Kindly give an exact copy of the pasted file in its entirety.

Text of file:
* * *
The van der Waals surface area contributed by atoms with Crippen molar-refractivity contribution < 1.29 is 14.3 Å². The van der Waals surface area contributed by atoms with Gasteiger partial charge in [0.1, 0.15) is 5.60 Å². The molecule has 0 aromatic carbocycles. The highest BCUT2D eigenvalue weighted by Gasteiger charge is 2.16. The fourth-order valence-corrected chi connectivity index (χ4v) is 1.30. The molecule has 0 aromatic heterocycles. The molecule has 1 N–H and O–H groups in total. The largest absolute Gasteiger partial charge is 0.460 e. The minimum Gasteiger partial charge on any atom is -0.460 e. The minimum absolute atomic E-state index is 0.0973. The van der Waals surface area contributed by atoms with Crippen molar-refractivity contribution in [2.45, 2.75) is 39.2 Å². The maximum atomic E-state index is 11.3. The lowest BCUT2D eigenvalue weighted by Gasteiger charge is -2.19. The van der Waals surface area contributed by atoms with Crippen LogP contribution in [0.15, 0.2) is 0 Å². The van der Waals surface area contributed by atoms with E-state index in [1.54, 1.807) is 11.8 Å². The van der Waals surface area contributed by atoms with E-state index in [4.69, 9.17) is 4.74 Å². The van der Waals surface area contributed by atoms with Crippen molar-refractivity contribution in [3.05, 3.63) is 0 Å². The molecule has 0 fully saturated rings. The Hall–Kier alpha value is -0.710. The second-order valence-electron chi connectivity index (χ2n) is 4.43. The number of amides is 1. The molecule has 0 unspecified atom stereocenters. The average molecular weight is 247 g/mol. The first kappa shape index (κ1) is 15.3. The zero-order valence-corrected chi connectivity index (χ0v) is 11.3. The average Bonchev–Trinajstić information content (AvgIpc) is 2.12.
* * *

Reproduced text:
The van der Waals surface area contributed by atoms with Crippen molar-refractivity contribution < 1.29 is 14.3 Å². The van der Waals surface area contributed by atoms with Gasteiger partial charge in [0.1, 0.15) is 5.60 Å². The molecule has 0 aromatic carbocycles. The highest BCUT2D eigenvalue weighted by Gasteiger charge is 2.16. The fourth-order valence-corrected chi connectivity index (χ4v) is 1.30. The molecule has 0 aromatic heterocycles. The molecule has 1 N–H and O–H groups in total. The largest absolute Gasteiger partial charge is 0.460 e. The minimum Gasteiger partial charge on any atom is -0.460 e. The minimum absolute atomic E-state index is 0.0973. The van der Waals surface area contributed by atoms with Crippen molar-refractivity contribution in [2.45, 2.75) is 39.2 Å². The maximum atomic E-state index is 11.3. The lowest BCUT2D eigenvalue weighted by Gasteiger charge is -2.19. The van der Waals surface area contributed by atoms with Crippen LogP contribution in [0.15, 0.2) is 0 Å². The van der Waals surface area contributed by atoms with E-state index in [1.54, 1.807) is 11.8 Å². The van der Waals surface area contributed by atoms with E-state index in [4.69, 9.17) is 4.74 Å². The van der Waals surface area contributed by atoms with Crippen molar-refractivity contribution in [3.05, 3.63) is 0 Å². The molecule has 0 fully saturated rings. The Hall–Kier alpha value is -0.710. The second-order valence-electron chi connectivity index (χ2n) is 4.43. The number of amides is 1. The molecule has 0 unspecified atom stereocenters. The average molecular weight is 247 g/mol. The first kappa shape index (κ1) is 15.3. The zero-order valence-corrected chi connectivity index (χ0v) is 11.3. The average Bonchev–Trinajstić information content (AvgIpc) is 2.12.